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Zero inflation! And interest rates are headed there too

Australia’s core inflation was an annualized 1.4% over the year-ended March 2019, but headline inflation was a disastrous 0% in the March quarter. The result was all the more challenging because several non-discretionary categories saw large increases, while most discretionary items experienced lower prices over the quarter. Regardless, the latest inflation rate news was met by an immediate expectation that in May, Australia’s official interest rate would be reduced to an historic new low.


To go straight to the dashboard and take a closer look at the data, click here.

As the chart below shows, quarterly inflation of 0.0% in the March quarter or just 0.1% seasonally adjusted and was made up of contributions that ranged as wide as -8.7% for petrol products, to +5.8% for vegetables.


Although it is not universally the case, the Consumer Price Index (CPI) which measures price inflation as it applies to consumers or households, shows that weak growth in the headline rate has been delivered because of softer prices for items that have a relatively large weight in the ‘basket of goods’ that makes up the CPI. Think of this as the national shopping trolley, where items like electricity, clothing and holidays are a relatively large part of the total trolley.

Factors contributing to the CPI’s flat performance in the March quarter included the drought (higher vegetable prices) and floods (lower expenditure on transport and therefore fuel).

Overall, the contributors to the headline inflation rate’s fall have been larger movements in discretionary items – those that households can avoid. So costs for households are a little cheaper, but if they are struggling, non-discretionary costs (those they cannot avoid) are still showing modest signs of inflation growth.

That aside, at 1.4%, Australia’s inflation rate is now persistently below the Reserve Bank of Australia’s (RBA) target inflation range of 2% to 3% per annum. Indeed, it has been there for around three years, and there is no condition in prospect that will see it rise above that level any time soon.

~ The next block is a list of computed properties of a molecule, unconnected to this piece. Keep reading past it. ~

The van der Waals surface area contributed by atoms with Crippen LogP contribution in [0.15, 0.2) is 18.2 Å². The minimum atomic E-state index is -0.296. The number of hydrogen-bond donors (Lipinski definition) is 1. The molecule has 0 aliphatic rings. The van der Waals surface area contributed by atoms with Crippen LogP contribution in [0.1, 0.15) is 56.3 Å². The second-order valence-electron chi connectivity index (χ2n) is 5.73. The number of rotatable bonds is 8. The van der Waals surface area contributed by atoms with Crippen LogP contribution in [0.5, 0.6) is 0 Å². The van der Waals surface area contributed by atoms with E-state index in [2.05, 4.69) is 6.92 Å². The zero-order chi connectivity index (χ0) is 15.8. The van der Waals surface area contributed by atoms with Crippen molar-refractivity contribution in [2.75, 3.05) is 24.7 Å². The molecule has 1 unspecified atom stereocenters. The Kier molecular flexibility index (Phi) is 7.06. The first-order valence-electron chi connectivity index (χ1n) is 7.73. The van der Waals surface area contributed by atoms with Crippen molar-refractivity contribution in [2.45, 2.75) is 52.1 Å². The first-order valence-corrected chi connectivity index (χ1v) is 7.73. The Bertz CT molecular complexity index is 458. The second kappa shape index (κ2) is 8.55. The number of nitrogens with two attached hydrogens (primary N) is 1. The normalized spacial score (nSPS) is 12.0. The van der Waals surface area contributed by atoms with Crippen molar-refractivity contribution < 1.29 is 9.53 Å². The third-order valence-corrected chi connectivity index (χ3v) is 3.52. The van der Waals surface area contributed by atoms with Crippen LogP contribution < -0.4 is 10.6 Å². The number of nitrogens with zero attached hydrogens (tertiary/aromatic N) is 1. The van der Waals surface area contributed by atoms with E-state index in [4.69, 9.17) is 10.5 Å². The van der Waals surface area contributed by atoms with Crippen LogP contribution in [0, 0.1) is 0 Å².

This is also reinforced when looking below the headline rate at the underlying level of inflation with the trimmed mean and the weighted median all lower during the period.


To go straight to the dashboard and take a closer look at the data, click here.

For a couple of years now, the orthodox view has been that the next interest rate move would be up. But for all of 2019, that view has been silenced by the realities of a slowing economy, despite the historically low interest rates currently in place.

Typically, lower interest rates free up capital to prime the pump of the economy. New equipment, additional employees, more marketing expenses and so on, should have been the outputs from an interest rate that has been stable at the historic low of 1.5% for almost three years.

At its May meeting, the RBA Board is a better than 50:50 bet to take Australia’s interest rate to 1.25%. The really big question is whether that will prime the pump of a national economy that seems to be wired differently now, and in which lower interest rates make little difference to expenditure. But interest rates lowered just before a Federal Election could make a big difference in other ways.


Posted Date: April 29, 2019

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